Conflict between y+, cell size and particle deposition
I'm hoping you can put me straight here:
I'm investigating particle deposition onto indoor surfaces. Therefore Reynolds numbers are generally less than 10,000. So I'm using a wall function which requires y+ in the first cell to be about 30. Mine are, however, often about 1.
Therefore this gives me incorrect results. However I need sufficient grid resolution for accurate particle deposition.
What are your recommendations?
i haven't rly done any turbulent simulations in openfoam w/o wall functions. Some say that you may need y+ as small as 0.1 to resolve the whole thing properly but i guess that depends on the turbulence modeling/intensity :confused:
guess that you'll have to use low-re models to resolve the BL... try LaunderSharmaKE ras incomp/comp model or the new transition incompressible one kklOmega
set zero gradient on walls and respective values at inlet and outlet!? can any1 with xp in this topic back me up? or maybe correct me?
sry kingj, but i cant help you any better :(
hope it helps somehow
if i have more time i'll try checking some references cuz i'm interested in that 2!!!!!;)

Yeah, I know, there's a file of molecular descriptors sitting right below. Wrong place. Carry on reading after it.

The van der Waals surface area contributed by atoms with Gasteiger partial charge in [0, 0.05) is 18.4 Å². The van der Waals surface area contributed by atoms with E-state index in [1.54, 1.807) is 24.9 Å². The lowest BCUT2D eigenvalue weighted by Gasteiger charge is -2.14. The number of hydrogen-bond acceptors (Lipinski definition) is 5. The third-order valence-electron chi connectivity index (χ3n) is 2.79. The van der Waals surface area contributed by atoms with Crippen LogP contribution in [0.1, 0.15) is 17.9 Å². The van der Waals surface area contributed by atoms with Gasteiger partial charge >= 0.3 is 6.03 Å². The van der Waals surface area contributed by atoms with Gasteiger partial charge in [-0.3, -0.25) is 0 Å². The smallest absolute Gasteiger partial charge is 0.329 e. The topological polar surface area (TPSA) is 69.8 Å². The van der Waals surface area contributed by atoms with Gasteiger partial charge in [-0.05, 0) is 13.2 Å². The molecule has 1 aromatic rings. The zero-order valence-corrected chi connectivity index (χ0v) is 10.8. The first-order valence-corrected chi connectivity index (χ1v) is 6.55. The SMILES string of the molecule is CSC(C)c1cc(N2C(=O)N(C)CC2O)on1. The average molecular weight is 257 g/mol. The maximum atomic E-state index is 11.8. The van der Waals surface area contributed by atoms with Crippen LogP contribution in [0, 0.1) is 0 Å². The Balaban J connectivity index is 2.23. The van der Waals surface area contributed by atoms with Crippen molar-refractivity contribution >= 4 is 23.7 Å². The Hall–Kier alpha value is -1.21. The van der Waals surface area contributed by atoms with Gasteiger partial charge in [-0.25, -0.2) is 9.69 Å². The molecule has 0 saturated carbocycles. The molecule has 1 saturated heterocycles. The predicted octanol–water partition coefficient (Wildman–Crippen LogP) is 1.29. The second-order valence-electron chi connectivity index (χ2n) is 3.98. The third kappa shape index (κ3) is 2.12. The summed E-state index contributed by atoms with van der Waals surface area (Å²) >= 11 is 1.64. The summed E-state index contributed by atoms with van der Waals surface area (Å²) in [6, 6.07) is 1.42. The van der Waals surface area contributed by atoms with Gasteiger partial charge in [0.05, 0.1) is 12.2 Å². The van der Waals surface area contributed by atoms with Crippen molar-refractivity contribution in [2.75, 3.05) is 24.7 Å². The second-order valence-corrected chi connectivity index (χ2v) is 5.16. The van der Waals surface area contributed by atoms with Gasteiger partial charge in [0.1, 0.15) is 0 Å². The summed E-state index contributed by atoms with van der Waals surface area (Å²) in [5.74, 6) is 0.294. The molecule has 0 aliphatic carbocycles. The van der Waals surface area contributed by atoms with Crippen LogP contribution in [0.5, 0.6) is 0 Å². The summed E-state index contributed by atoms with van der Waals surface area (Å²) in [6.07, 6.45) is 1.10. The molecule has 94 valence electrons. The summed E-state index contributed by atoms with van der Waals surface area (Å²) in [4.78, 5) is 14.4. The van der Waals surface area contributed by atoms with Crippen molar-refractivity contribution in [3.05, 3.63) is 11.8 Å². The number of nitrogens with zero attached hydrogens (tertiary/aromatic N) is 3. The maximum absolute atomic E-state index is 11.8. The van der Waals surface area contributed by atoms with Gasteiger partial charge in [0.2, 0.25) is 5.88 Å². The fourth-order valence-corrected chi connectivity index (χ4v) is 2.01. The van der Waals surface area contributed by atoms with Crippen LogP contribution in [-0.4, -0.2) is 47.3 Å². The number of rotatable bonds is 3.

sry to be of no help :(
ok i've looked a bit more into the topic and i confess this is one of the most puzzling topics in cfd for me...i'm still reading Pope's book of turbulence for better modeling theory but atm this is what comes to me from my current knowledge
1:we all know the scale issues related to HiRe lowRe numbers and bounded flows
2:you either have turbulence or you don't!
3:if you do, you have to choose between low or high Re turbulence modeling (lets stick with RAS)
5[edited]: wallfunctions... kinda routine settings for hiRe.. BUT, to resolve a bl you need a lowRe Ras model: have a refined mesh with low y+=1, use calculated type for nut/mut (few say zeroGrad wont change much), zeroGrad for k/epis or very small values like 1e-10 on walls
==>>zeroGrad for k/epis or very small values like 1e-10 on walls: i guess that in the limit they should yield similar results? no? == any comments/corrections to this are most welcome!!! ==
check this pdf,
maybe it will point sth you may have missed :p
guess that's all i can try to help you with!
EDIT: sry about the editing but i corrected some assertions made previously
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